Loss of a Spouse/Partner, Bereavement, and Vision Loss
The loss of a spouse is one of the most devastating events in life. No matter how long or short the marriage nor how close the relationship, there is no doubt that major life changes will occur following such a loss. Life will never again be the same. But, in time, life can be good again.
If you are a person with vision loss, you may have relied on your spouse in ways you never recognized. Your vision loss has likely become secondary to the loss with which you are now dealing. Suddenly, the other “eyes” on which you depended for, perhaps, transportation, personal finances, shopping, meal preparation, etc., are gone. The loss of your partner in life has left you feeling overwhelmed. And your losses are compounded due to vision loss. It will be necessary to deal with everyday living even as you work through your grief.
One of your most immediate needs with regard to everyday living may be for transportation. If you relied on your spouse to drive you, you must now explore alternative transportation such as hiring a driver or taking a taxi or bus. Friends and neighbors may offer to give you rides to appointments and to the grocery store. It is okay to accept their offers while you work out alternative transportation.
Try not to feel as though you are a burden to accept such help. You might offer to pay for gas or to do small favors in appreciation for their help. Eventually, you will locate other transportation resources with which you can function more independently.
Settling the Estate
Another immediate task will be settling your spouse’s estate. Just when you are feeling the least up to it, there are tasks that must be executed for your future security and living. Try to remind yourself that your spouse would want you to attend to their financial affairs in order to provide for yourself.
Consult an estate attorney and/or enlist a trusted member of the family to assist you with the many tasks associated with administering an estate. Whether the estate is large or small, there is some work that must be done to settle your loved one’s affairs.
Mourning Is Necessary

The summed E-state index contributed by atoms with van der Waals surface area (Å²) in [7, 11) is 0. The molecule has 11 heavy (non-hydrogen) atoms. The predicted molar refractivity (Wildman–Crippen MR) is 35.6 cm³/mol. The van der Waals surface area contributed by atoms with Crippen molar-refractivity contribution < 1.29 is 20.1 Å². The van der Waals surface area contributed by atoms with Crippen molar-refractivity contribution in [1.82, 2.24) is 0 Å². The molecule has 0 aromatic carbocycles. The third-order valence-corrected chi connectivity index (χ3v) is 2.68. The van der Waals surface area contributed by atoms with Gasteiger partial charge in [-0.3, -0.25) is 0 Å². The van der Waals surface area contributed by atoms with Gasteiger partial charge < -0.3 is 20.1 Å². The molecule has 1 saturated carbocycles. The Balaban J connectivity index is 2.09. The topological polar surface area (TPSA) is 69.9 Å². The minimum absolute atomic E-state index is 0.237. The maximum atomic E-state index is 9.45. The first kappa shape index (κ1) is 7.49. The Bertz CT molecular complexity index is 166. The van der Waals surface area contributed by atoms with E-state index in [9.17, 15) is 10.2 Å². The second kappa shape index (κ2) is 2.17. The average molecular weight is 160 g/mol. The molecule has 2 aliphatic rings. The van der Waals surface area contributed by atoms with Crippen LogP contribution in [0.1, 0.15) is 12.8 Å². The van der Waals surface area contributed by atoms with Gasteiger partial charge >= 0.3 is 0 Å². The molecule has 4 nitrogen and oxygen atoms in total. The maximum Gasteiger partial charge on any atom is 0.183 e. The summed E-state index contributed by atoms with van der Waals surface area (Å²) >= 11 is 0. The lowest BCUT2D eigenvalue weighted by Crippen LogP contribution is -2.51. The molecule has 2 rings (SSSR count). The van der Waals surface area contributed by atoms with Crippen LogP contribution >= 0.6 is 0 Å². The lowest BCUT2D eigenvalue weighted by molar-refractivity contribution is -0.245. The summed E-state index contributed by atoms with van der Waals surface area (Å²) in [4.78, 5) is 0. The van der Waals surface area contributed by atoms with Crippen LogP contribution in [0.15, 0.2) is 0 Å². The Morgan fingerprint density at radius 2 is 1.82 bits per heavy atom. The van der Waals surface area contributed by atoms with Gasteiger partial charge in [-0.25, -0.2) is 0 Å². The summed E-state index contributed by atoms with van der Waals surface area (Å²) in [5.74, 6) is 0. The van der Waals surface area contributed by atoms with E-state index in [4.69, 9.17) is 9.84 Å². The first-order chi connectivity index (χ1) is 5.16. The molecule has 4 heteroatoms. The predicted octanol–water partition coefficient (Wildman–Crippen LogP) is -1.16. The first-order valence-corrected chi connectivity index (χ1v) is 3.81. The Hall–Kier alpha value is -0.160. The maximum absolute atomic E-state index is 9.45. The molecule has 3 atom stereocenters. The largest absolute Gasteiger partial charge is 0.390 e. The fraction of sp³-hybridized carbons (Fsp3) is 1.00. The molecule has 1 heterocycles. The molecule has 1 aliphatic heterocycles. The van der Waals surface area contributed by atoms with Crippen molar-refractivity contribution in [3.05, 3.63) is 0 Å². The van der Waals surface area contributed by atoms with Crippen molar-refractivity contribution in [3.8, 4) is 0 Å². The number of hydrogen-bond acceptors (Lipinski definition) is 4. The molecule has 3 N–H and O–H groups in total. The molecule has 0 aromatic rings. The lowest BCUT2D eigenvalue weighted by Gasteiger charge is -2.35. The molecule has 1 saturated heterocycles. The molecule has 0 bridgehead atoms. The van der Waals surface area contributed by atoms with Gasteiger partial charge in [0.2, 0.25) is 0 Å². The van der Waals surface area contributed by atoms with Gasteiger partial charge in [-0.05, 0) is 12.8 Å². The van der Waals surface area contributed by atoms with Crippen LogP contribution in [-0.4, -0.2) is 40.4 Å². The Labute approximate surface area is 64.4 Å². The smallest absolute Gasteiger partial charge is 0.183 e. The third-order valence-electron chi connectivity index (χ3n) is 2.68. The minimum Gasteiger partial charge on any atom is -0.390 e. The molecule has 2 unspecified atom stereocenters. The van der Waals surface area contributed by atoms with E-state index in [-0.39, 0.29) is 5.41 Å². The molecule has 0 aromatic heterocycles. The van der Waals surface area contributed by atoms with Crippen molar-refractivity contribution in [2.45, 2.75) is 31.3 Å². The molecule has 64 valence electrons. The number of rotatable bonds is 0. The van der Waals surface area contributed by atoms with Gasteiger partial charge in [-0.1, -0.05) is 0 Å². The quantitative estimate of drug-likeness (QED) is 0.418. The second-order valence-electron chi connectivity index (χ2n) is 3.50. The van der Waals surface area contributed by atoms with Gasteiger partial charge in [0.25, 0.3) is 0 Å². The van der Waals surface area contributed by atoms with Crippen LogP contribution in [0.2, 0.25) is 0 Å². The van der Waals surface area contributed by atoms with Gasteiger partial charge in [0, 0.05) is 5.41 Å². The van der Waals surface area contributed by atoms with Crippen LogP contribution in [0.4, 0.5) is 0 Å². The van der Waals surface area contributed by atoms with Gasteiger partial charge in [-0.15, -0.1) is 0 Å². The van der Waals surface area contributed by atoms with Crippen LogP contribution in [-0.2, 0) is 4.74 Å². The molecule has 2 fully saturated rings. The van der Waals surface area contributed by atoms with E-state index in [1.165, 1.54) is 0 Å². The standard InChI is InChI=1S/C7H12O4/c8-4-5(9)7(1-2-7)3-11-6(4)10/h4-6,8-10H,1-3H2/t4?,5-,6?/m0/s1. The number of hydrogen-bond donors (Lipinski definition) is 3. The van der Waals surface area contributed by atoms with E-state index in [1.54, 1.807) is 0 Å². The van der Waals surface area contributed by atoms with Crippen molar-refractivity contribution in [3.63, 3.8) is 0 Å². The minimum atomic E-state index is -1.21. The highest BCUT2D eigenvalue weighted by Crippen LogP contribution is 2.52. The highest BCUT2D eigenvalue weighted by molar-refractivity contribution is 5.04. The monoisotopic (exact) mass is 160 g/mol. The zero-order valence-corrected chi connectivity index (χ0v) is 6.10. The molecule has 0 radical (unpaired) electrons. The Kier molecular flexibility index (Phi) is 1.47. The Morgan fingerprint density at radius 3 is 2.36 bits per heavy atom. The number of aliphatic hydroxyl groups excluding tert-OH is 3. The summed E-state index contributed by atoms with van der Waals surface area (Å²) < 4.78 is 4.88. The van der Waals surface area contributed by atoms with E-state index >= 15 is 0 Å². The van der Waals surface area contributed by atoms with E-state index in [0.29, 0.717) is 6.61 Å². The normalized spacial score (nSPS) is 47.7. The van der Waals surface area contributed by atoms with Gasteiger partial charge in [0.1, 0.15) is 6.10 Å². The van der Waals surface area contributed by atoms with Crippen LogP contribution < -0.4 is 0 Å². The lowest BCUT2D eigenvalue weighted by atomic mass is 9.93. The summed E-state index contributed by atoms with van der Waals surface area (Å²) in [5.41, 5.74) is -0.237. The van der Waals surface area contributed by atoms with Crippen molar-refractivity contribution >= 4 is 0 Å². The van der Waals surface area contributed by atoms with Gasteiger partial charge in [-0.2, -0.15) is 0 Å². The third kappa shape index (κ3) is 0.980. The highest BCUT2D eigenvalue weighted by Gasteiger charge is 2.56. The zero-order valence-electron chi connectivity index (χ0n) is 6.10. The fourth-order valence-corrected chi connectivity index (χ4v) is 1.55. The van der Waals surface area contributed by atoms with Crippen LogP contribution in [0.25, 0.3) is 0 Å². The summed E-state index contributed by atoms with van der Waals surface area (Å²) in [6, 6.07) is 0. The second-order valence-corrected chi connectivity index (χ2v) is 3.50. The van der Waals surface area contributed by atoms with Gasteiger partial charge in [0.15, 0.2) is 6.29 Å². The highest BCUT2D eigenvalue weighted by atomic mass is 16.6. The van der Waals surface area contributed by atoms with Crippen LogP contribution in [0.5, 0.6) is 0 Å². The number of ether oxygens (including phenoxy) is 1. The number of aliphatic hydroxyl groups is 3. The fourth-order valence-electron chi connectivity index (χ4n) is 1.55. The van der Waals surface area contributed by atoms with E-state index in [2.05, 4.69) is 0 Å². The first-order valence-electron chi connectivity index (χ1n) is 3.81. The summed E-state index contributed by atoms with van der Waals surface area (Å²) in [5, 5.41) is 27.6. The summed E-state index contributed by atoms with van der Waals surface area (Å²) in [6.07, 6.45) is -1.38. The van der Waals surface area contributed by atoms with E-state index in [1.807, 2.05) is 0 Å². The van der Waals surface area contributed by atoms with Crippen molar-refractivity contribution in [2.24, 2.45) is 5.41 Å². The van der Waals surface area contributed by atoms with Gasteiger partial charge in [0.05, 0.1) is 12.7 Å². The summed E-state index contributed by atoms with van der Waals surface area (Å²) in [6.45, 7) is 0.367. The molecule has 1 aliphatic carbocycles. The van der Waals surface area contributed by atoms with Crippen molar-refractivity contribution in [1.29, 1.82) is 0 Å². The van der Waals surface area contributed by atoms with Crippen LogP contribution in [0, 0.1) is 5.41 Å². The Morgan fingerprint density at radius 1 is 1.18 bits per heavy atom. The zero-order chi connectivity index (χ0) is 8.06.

In addition to the business of settling your loved one’s estate, you will need to express your grief through mourning in order to reach a point of reconciliation. It has been said that mourning is grief expressed. And grief is your reaction to the loss. Each person mourns loss in their own way. There is no time table for mourning but mourning is necessary on your journey to become whole again.
Range of Emotions
It is normal to experience a range of emotions during your bereavement. If there was a lingering illness, you were most likely exhausted even before the death of your loved one. You may feel guilt regarding the circumstances of your loved one’s death, over words that were spoken or actions you took or failed to take. You may even be angry at times that your spouse has left you when you need him or her so much. These are all normal feelings.
Emotions are intense now and can change in a moment. Even a brief period of depression is common at this time as you adjust to your new life. But it is important to recognize when depression requires professional help.
Stages of Grief
One theory of grief and adjustment commonly cited is the stages of grief identified by Elizabeth Kubler-Ross. This theory outlines a logical series of five stages of grief that an individual experiences and must pass through in order to re-establish themselves in a healthy manner. These stages are: denial, anger, bargaining, depression, acceptance. Grief, however, is not always so neat and orderly.